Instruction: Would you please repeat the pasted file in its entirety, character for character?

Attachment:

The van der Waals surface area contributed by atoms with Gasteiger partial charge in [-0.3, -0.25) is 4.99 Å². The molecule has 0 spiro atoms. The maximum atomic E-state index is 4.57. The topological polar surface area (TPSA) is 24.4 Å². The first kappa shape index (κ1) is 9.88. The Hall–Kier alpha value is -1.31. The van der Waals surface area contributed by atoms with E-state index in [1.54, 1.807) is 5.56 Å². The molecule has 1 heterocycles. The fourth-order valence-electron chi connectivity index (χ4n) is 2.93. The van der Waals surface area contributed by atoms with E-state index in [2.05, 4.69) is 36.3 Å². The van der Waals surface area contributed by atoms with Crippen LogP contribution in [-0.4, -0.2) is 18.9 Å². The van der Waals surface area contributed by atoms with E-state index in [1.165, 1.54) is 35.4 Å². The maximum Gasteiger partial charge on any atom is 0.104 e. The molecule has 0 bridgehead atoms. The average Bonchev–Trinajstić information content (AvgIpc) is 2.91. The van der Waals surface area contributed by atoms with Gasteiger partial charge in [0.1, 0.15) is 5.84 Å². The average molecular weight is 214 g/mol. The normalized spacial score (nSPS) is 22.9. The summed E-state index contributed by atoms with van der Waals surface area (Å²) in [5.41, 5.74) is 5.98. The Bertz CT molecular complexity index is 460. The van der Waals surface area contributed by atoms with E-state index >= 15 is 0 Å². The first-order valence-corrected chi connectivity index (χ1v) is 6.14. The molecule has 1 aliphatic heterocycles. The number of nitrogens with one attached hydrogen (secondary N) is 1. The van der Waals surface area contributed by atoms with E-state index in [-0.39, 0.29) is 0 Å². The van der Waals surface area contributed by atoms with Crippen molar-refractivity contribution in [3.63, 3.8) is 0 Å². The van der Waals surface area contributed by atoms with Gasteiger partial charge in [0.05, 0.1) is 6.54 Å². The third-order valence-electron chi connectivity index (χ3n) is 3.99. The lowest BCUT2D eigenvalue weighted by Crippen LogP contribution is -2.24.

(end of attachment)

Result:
The van der Waals surface area contributed by atoms with Gasteiger partial charge in [-0.3, -0.25) is 4.99 Å². The molecule has 0 spiro atoms. The maximum atomic E-state index is 4.57. The topological polar surface area (TPSA) is 24.4 Å². The first kappa shape index (κ1) is 9.88. The Hall–Kier alpha value is -1.31. The van der Waals surface area contributed by atoms with E-state index in [1.54, 1.807) is 5.56 Å². The molecule has 1 heterocycles. The fourth-order valence-electron chi connectivity index (χ4n) is 2.93. The van der Waals surface area contributed by atoms with E-state index in [2.05, 4.69) is 36.3 Å². The van der Waals surface area contributed by atoms with Crippen LogP contribution in [-0.4, -0.2) is 18.9 Å². The van der Waals surface area contributed by atoms with E-state index in [1.165, 1.54) is 35.4 Å². The maximum Gasteiger partial charge on any atom is 0.104 e. The molecule has 0 bridgehead atoms. The average Bonchev–Trinajstić information content (AvgIpc) is 2.91. The van der Waals surface area contributed by atoms with Gasteiger partial charge in [0.1, 0.15) is 5.84 Å². The average molecular weight is 214 g/mol. The normalized spacial score (nSPS) is 22.9. The summed E-state index contributed by atoms with van der Waals surface area (Å²) in [5.41, 5.74) is 5.98. The Bertz CT molecular complexity index is 460. The van der Waals surface area contributed by atoms with E-state index >= 15 is 0 Å². The first-order valence-corrected chi connectivity index (χ1v) is 6.14. The molecule has 1 aliphatic heterocycles. The number of nitrogens with one attached hydrogen (secondary N) is 1. The van der Waals surface area contributed by atoms with E-state index in [-0.39, 0.29) is 0 Å². The van der Waals surface area contributed by atoms with Crippen molar-refractivity contribution in [3.63, 3.8) is 0 Å². The van der Waals surface area contributed by atoms with Gasteiger partial charge in [0.05, 0.1) is 6.54 Å². The third-order valence-electron chi connectivity index (χ3n) is 3.99. The lowest BCUT2D eigenvalue weighted by Crippen LogP contribution is -2.24.